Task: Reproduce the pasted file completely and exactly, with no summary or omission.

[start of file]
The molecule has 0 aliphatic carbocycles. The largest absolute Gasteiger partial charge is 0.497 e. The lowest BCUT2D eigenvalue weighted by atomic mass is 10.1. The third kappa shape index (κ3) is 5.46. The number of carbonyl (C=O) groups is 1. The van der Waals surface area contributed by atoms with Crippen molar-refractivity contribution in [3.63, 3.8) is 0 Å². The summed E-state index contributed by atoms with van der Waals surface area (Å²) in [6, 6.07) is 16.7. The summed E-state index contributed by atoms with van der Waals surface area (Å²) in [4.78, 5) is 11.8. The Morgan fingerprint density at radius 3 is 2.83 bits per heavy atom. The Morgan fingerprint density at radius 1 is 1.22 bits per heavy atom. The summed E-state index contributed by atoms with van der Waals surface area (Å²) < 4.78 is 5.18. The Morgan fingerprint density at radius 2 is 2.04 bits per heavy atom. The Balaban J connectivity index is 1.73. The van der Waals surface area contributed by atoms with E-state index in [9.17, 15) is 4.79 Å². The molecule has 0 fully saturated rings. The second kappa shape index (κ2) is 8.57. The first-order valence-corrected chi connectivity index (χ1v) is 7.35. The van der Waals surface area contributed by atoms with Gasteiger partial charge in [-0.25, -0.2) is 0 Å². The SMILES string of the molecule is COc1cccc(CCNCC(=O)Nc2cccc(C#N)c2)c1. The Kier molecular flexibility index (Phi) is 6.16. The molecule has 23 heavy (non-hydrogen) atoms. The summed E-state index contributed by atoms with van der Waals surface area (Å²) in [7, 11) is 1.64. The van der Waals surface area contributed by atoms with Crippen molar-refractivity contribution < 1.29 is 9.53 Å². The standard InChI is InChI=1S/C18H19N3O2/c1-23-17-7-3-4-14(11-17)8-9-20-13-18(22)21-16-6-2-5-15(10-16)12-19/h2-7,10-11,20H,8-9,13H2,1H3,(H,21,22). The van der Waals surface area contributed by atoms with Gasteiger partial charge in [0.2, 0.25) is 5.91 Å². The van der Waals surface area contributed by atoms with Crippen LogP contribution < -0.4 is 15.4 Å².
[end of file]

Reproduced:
The molecule has 0 aliphatic carbocycles. The largest absolute Gasteiger partial charge is 0.497 e. The lowest BCUT2D eigenvalue weighted by atomic mass is 10.1. The third kappa shape index (κ3) is 5.46. The number of carbonyl (C=O) groups is 1. The van der Waals surface area contributed by atoms with Crippen molar-refractivity contribution in [3.63, 3.8) is 0 Å². The summed E-state index contributed by atoms with van der Waals surface area (Å²) in [6, 6.07) is 16.7. The summed E-state index contributed by atoms with van der Waals surface area (Å²) in [4.78, 5) is 11.8. The Morgan fingerprint density at radius 3 is 2.83 bits per heavy atom. The Morgan fingerprint density at radius 1 is 1.22 bits per heavy atom. The summed E-state index contributed by atoms with van der Waals surface area (Å²) < 4.78 is 5.18. The Morgan fingerprint density at radius 2 is 2.04 bits per heavy atom. The Balaban J connectivity index is 1.73. The van der Waals surface area contributed by atoms with E-state index in [9.17, 15) is 4.79 Å². The molecule has 0 fully saturated rings. The second kappa shape index (κ2) is 8.57. The first-order valence-corrected chi connectivity index (χ1v) is 7.35. The van der Waals surface area contributed by atoms with Gasteiger partial charge in [-0.25, -0.2) is 0 Å². The SMILES string of the molecule is COc1cccc(CCNCC(=O)Nc2cccc(C#N)c2)c1. The Kier molecular flexibility index (Phi) is 6.16. The molecule has 23 heavy (non-hydrogen) atoms. The summed E-state index contributed by atoms with van der Waals surface area (Å²) in [7, 11) is 1.64. The van der Waals surface area contributed by atoms with Crippen molar-refractivity contribution < 1.29 is 9.53 Å². The standard InChI is InChI=1S/C18H19N3O2/c1-23-17-7-3-4-14(11-17)8-9-20-13-18(22)21-16-6-2-5-15(10-16)12-19/h2-7,10-11,20H,8-9,13H2,1H3,(H,21,22). The van der Waals surface area contributed by atoms with Gasteiger partial charge in [0.2, 0.25) is 5.91 Å². The van der Waals surface area contributed by atoms with Crippen LogP contribution < -0.4 is 15.4 Å².